In Part two, Bosh considers the historical paradigms of mission by examining eschatology, Gnosticism, and Orthodox shifts in the Eastern Church, as well as the medieval Roman Catholic paradigm. He concludes this section with two outstanding chapters on the impacts of the Protestant Reformation and the wake of the Enlightenment. Finally in part three, Bosh speaks to the end of the Modern era and the world’s entrance to postmodernism. He concludes his magnum opus by offering insights to what he calls the “Emerging Ecumenical Missionary Paradigm” and focuses on topics such as the missio Dei, justice, evangelism, contextualization, liberation, theology, and Christianity’s response to other religions.
Perhaps the greatest contribution Bosch makes in his book is his treatment of the postmodern paradigm. As a missiologist engaged in the work of the Spirit, Bosch makes a scholarly, practical, and scripturally sound response to tolerance and autonomy through the reaffirmation of the conviction of commitment and the retrieval of togetherness. The Church is called to be a peculiar people in the world but not of it. In times of uncertainties such as the current case, the need for interdependence, Bosch states, is the key for salvation and survival. He goes on to claim that the “psychology of separateness has to make way for an epistemology of participation” (p. 362). The pertinence is for the Church as the Body of Christ to revive community and share God’s mission for a common and eternal destiny of all peoples. A second positive is Bosch’s analysis of Paul’s letters, as a Jew commissioned to serve as the apostle to the Gentiles. He describes the apostle as the first missionary theologian and exposes Paul’s missionary strategy, including his use of evangelizing in metropolises, use of teammates, and mentoring of colleagues. While the chapter on Paul’s theology and methods was useful, the chapter “Matthew: Mission as Disciple-Making”, left me wanting. While the discourse was adequate to a biblical theology of mission, I would have rather read a discussion on the Johannine letters that addressed God’s mission in Revelation. A second criticism is on Bosch’s treatment on the elements of ecumenicalism. Though Bosch was very forward thinking with his insights, we are now twenty plus years past the books original publication. In the last several decades, the Western church from a Protestant perspective, has experienced a mired of changes including the decline of mainline denominations, a rise in mega-church associations, nondenominational networks, multi-site movements, and the organic, emerging, and missional church conversations. In addition, the Roman Catholic Church has undergone the installment of two new Popes. Surely a more timely report on ecumenicalism would vary from what Bosch has expressed.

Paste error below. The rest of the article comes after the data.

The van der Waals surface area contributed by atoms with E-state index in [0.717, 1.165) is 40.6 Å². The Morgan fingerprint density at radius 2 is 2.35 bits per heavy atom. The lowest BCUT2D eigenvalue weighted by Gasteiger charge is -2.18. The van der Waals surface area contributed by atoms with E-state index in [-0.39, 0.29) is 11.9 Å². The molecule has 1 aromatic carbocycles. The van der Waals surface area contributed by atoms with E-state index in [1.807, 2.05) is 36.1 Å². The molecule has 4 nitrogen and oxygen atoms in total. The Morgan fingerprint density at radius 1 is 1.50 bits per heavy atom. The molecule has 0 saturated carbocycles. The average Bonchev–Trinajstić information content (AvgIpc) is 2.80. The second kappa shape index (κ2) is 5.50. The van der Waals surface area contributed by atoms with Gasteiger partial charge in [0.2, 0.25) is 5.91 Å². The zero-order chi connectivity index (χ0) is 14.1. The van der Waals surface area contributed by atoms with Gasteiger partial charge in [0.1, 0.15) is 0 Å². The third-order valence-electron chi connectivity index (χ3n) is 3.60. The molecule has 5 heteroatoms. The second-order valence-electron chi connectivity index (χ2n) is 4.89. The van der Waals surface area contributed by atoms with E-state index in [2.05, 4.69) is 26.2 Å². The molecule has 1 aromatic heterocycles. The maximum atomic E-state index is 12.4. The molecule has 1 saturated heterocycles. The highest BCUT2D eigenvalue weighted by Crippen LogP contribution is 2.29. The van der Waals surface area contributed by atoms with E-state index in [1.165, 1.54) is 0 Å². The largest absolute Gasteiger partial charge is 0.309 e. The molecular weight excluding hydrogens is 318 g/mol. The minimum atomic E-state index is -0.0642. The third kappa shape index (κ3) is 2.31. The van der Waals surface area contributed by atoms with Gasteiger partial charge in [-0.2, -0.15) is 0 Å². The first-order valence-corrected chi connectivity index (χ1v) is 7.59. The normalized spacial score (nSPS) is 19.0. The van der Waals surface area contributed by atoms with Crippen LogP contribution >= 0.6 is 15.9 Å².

Still yet, David Bosch significantly added to the study of missiology in his classic work, Transforming Mission. It addresses a theology of mission from a Scriptural, historical, and theological approach. The implications Bosch makes for the understanding and practice of mission will continue to greatly influence missiologist into the twenty-first century.